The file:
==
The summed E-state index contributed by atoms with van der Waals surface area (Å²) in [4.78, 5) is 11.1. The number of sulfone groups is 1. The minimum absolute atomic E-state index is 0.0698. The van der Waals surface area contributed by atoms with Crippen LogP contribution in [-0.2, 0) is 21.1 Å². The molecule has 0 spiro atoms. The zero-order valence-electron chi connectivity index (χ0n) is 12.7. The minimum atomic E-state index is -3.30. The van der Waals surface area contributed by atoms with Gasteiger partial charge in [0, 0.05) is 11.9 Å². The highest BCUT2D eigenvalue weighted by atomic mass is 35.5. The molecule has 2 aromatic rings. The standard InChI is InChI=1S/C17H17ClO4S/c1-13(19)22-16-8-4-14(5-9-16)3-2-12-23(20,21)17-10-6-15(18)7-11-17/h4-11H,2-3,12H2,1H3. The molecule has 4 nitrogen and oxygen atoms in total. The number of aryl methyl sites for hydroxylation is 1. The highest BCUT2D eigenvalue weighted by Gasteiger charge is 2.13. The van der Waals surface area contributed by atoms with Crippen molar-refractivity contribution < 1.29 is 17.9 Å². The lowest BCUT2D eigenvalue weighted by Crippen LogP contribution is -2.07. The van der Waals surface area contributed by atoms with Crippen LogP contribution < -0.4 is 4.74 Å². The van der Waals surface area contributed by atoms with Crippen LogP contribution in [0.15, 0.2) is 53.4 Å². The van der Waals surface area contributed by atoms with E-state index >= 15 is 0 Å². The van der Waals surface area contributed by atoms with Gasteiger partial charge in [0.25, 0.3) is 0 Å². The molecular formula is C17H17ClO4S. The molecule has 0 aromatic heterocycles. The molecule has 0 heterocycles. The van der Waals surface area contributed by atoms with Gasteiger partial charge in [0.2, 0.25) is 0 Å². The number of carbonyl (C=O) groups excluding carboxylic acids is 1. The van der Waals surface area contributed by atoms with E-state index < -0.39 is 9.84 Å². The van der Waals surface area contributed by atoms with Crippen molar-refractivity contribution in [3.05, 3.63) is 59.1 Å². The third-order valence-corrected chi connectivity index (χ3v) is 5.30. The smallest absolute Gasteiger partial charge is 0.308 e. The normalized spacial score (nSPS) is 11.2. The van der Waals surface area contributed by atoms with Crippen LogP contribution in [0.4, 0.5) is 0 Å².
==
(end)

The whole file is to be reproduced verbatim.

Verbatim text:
The summed E-state index contributed by atoms with van der Waals surface area (Å²) in [4.78, 5) is 11.1. The number of sulfone groups is 1. The minimum absolute atomic E-state index is 0.0698. The van der Waals surface area contributed by atoms with Crippen LogP contribution in [-0.2, 0) is 21.1 Å². The molecule has 0 spiro atoms. The zero-order valence-electron chi connectivity index (χ0n) is 12.7. The minimum atomic E-state index is -3.30. The van der Waals surface area contributed by atoms with Gasteiger partial charge in [0, 0.05) is 11.9 Å². The highest BCUT2D eigenvalue weighted by atomic mass is 35.5. The molecule has 2 aromatic rings. The standard InChI is InChI=1S/C17H17ClO4S/c1-13(19)22-16-8-4-14(5-9-16)3-2-12-23(20,21)17-10-6-15(18)7-11-17/h4-11H,2-3,12H2,1H3. The molecule has 4 nitrogen and oxygen atoms in total. The number of aryl methyl sites for hydroxylation is 1. The highest BCUT2D eigenvalue weighted by Gasteiger charge is 2.13. The van der Waals surface area contributed by atoms with Crippen molar-refractivity contribution < 1.29 is 17.9 Å². The lowest BCUT2D eigenvalue weighted by Crippen LogP contribution is -2.07. The van der Waals surface area contributed by atoms with Crippen LogP contribution < -0.4 is 4.74 Å². The van der Waals surface area contributed by atoms with Crippen LogP contribution in [0.15, 0.2) is 53.4 Å². The van der Waals surface area contributed by atoms with E-state index >= 15 is 0 Å². The van der Waals surface area contributed by atoms with Gasteiger partial charge in [0.25, 0.3) is 0 Å². The molecular formula is C17H17ClO4S. The molecule has 0 aromatic heterocycles. The molecule has 0 heterocycles. The van der Waals surface area contributed by atoms with Gasteiger partial charge in [0.2, 0.25) is 0 Å². The number of carbonyl (C=O) groups excluding carboxylic acids is 1. The van der Waals surface area contributed by atoms with E-state index < -0.39 is 9.84 Å². The van der Waals surface area contributed by atoms with Crippen molar-refractivity contribution in [3.05, 3.63) is 59.1 Å². The third-order valence-corrected chi connectivity index (χ3v) is 5.30. The smallest absolute Gasteiger partial charge is 0.308 e. The normalized spacial score (nSPS) is 11.2. The van der Waals surface area contributed by atoms with Crippen LogP contribution in [0.4, 0.5) is 0 Å².